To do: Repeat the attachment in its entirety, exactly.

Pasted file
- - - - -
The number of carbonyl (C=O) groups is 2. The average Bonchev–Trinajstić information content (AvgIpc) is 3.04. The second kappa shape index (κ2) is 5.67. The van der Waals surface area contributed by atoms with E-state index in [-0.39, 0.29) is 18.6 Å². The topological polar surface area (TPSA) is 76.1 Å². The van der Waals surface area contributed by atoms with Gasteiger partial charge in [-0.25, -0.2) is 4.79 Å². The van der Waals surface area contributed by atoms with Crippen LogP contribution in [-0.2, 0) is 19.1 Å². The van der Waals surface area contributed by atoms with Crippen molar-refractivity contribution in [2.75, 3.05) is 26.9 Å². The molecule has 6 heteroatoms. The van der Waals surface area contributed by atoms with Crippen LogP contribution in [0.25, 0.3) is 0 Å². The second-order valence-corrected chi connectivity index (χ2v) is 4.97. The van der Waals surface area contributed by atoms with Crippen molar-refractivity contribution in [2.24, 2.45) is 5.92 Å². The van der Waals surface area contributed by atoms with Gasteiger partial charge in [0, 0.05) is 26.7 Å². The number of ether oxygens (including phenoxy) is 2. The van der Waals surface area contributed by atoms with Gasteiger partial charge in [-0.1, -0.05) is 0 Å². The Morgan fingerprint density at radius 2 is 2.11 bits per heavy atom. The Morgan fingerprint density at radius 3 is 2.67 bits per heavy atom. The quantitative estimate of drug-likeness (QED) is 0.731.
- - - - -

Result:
The number of carbonyl (C=O) groups is 2. The average Bonchev–Trinajstić information content (AvgIpc) is 3.04. The second kappa shape index (κ2) is 5.67. The van der Waals surface area contributed by atoms with E-state index in [-0.39, 0.29) is 18.6 Å². The topological polar surface area (TPSA) is 76.1 Å². The van der Waals surface area contributed by atoms with Gasteiger partial charge in [-0.25, -0.2) is 4.79 Å². The van der Waals surface area contributed by atoms with Crippen LogP contribution in [-0.2, 0) is 19.1 Å². The van der Waals surface area contributed by atoms with Crippen molar-refractivity contribution in [2.75, 3.05) is 26.9 Å². The molecule has 6 heteroatoms. The van der Waals surface area contributed by atoms with Crippen LogP contribution in [0.25, 0.3) is 0 Å². The second-order valence-corrected chi connectivity index (χ2v) is 4.97. The van der Waals surface area contributed by atoms with Crippen molar-refractivity contribution in [2.24, 2.45) is 5.92 Å². The van der Waals surface area contributed by atoms with Gasteiger partial charge in [0, 0.05) is 26.7 Å². The number of ether oxygens (including phenoxy) is 2. The van der Waals surface area contributed by atoms with Gasteiger partial charge in [-0.1, -0.05) is 0 Å². The Morgan fingerprint density at radius 2 is 2.11 bits per heavy atom. The Morgan fingerprint density at radius 3 is 2.67 bits per heavy atom. The quantitative estimate of drug-likeness (QED) is 0.731.